Modern World History - The Enlightenment
Terms in this set (30)
18th century intellectual movement that emphasized the use of reason and the scientific method as means of obtaining knowledge
English political philosopher who advocated a strong king as the only kind of government that could resolve problems caused by the selfishness of human beings (1588-1679). Said mankind was naturally evil.
17th century English philosopher who opposed the Divine Right of Kings and who asserted that people have a natural right to life, liberty, and property. Believed that mankind was a tabula rasa
A thinker who uses logic and reason to investigate the nature of the universe, human society and morality
Gatherings of the social, political, and cultural elite in France during the Enlightenment. Usually held by wealthy women.
(1694-1778) French philosopher. He believed that freedom of speech was the best weapon against bad government. He also spoke out against the corruption of the French government, and the intolerance of the Catholic Church (used satire)
Wolfgang Amadeus Mozart
The most famous composer of neoclassical musical typical of the Enlightenment Era
Catherine the Great
(1729-1796) Empress of Russia who greatly increased the territory of the empire, its wealth & education/benefits for people; inspired by French Enlightenment
referred to as Classical music was centered in Austria & Germany from 1750-1825. Large concert halls were built to emerging middle class and more musicians were needed, the result was the development of the symphony. 100 members, known as the four-movement composition. More elegant and simple
A king or queen that ruled by the philosophies of the Enlightenment; justified their right to rule by their usefulness to society
Jean Jacques Rousseau
A French man who believed that Human beings are naturally good & free & can rely on their instincts. Government should exist to protect common good, and be a democracy. Believed private property corrupts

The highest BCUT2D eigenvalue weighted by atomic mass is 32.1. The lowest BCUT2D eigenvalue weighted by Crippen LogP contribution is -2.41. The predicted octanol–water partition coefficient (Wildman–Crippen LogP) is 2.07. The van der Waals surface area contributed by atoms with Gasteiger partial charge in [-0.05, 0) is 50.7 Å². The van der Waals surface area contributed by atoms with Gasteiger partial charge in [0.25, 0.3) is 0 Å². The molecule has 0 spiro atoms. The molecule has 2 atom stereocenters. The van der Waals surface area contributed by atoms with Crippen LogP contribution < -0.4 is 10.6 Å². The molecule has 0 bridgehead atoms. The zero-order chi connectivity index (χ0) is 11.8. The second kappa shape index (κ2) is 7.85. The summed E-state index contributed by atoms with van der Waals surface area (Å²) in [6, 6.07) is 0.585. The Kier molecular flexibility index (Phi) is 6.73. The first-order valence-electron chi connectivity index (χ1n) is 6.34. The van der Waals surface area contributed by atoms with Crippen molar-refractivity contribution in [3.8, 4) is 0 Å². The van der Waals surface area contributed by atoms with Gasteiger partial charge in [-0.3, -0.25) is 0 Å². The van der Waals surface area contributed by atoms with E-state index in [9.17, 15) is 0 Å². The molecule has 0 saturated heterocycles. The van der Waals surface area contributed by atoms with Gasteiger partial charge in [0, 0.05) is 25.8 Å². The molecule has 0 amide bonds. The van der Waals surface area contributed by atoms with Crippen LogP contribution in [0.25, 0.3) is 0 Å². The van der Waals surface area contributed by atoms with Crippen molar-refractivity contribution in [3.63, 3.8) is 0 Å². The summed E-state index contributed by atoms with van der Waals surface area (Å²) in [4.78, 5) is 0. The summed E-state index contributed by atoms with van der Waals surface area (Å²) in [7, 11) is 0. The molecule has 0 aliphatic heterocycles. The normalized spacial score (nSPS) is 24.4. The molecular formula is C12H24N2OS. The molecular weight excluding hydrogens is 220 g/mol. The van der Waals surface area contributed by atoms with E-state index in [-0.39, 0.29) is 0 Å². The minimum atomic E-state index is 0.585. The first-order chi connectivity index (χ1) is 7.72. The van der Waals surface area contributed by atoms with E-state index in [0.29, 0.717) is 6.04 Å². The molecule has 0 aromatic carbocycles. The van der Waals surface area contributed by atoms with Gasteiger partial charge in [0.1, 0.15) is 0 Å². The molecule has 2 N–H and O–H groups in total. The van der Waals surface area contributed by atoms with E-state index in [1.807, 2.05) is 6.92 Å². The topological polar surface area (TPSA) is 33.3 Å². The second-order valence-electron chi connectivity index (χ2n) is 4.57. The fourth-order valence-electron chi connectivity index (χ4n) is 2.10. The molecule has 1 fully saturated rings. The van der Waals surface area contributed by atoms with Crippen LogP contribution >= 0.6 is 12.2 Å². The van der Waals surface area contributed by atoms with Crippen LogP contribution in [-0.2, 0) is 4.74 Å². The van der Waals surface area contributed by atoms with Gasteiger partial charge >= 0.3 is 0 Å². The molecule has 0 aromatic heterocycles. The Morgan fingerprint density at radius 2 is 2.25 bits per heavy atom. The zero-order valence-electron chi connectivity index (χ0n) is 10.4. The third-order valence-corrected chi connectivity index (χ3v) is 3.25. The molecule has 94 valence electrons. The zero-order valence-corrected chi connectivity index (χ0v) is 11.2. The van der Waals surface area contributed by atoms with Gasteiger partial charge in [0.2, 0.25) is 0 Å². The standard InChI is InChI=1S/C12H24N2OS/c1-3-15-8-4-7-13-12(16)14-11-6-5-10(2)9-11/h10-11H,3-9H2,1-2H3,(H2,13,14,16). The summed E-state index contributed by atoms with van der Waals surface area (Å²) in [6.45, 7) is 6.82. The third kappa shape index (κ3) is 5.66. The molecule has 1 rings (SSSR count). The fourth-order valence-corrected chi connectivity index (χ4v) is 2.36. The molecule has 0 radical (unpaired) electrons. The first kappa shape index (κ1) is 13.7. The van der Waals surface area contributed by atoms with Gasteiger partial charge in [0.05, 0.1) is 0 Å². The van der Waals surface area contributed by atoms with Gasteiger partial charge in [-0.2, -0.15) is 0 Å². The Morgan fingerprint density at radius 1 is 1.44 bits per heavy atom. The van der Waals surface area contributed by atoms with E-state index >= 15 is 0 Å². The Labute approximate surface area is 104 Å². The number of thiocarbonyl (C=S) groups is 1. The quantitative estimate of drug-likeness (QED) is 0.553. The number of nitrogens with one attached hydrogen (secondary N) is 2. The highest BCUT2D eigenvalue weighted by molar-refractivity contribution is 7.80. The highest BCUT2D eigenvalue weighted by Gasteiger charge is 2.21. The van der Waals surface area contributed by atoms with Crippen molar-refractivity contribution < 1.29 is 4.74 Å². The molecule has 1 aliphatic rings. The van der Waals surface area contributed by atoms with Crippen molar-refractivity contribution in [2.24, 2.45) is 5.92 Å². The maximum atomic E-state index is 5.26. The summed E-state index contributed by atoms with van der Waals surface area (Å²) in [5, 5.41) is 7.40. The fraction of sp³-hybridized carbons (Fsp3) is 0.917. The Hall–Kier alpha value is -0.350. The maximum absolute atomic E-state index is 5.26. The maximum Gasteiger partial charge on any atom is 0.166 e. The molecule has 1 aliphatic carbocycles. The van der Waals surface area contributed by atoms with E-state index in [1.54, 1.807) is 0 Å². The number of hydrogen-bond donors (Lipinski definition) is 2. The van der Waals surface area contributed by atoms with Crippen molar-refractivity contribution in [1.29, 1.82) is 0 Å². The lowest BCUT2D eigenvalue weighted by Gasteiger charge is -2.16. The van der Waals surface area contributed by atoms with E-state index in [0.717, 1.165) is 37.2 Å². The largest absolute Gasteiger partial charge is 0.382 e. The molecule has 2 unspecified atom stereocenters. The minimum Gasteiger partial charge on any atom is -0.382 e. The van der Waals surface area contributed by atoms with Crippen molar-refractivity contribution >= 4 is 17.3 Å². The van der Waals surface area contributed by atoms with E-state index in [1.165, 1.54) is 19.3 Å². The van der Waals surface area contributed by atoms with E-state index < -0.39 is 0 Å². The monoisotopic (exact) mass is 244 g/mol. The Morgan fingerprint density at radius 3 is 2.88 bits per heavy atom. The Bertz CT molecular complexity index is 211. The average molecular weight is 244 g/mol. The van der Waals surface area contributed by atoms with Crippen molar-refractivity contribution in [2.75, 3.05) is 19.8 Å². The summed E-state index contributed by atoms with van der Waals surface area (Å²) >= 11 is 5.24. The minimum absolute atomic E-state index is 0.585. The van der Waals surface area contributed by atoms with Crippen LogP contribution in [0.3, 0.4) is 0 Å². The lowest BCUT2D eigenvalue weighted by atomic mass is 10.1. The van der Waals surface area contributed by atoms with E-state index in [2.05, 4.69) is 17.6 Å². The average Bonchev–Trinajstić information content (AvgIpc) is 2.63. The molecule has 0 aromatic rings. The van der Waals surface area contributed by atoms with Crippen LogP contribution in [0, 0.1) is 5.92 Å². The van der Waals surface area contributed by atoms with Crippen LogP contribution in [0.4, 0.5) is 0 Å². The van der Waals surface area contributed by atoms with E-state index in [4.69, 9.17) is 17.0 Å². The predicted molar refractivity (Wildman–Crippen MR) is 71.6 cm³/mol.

Fair and equal treatment of prisoners/punishments should fit crimes. Wrote " On Crimes and Punishments". Against torture.
British feminist of the eighteenth century who argued for women's equality with men, even in voting, in her 1792 "Vindication of the Rights of Women."
Baron de Montesquieu
French aristocrat who wanted to limit royal absolutism; Wrote The Spirit of Laws, urging that power be separated between executive, legislative, and judicial branches, each balancing out the others, thus preventing despotism and preserving freedom. This greatly influenced writers of the US Constitution.
Italian scientist who used a telescope to study the heavens but was forced to renounce his belief in heliocentric theory by the Vatican
English scientist, proposed the theory of gravity. Developed laws of motion and mechanics
Author of the Declaration of Independence. Borrowed heavily from John Locke's philosophy to form the United States.
Earth-centered view of the universe that came from the Greek philosopher Aristotle. Supported by the Catholic Church prior to the Scientific Revolution
Sun centered view of the universe. Developed by Copernicus and advocated by Galileo. Challenged the official viewpoint of the Church.
Using hypothesis, observation, and experimentation to arrive at a rational explanation for events.
agreement that people enter to allow themselves to be governed. People choose to give up some freedoms for organized society. Advocated by Locke and Rousseau.
Non-religious. Of the world
in the belief that God created the universe and left it to run according to natural laws. A scientific approach to God and Creation.
Declaration of Independence
Document penned by Thomas Jefferson in 1776 establishing the United States and what it would stand for
Checks and Balances
A system by which each branch of government limits power of other branches. Idea proposed by Montesquieu
A political effect of the Enlightenment
Led to democratic revolutions in the United States, France and South America.
European city that was the center of Enlightenment ideas
His printing press helped to spread scientific and Enlightenment ideas
Traditional religious institution led by the Pope that was frequently challenged by Enlightenment ideas
Include life, liberty and property. The Enlightenment taught that everyone received these from the God of Nature.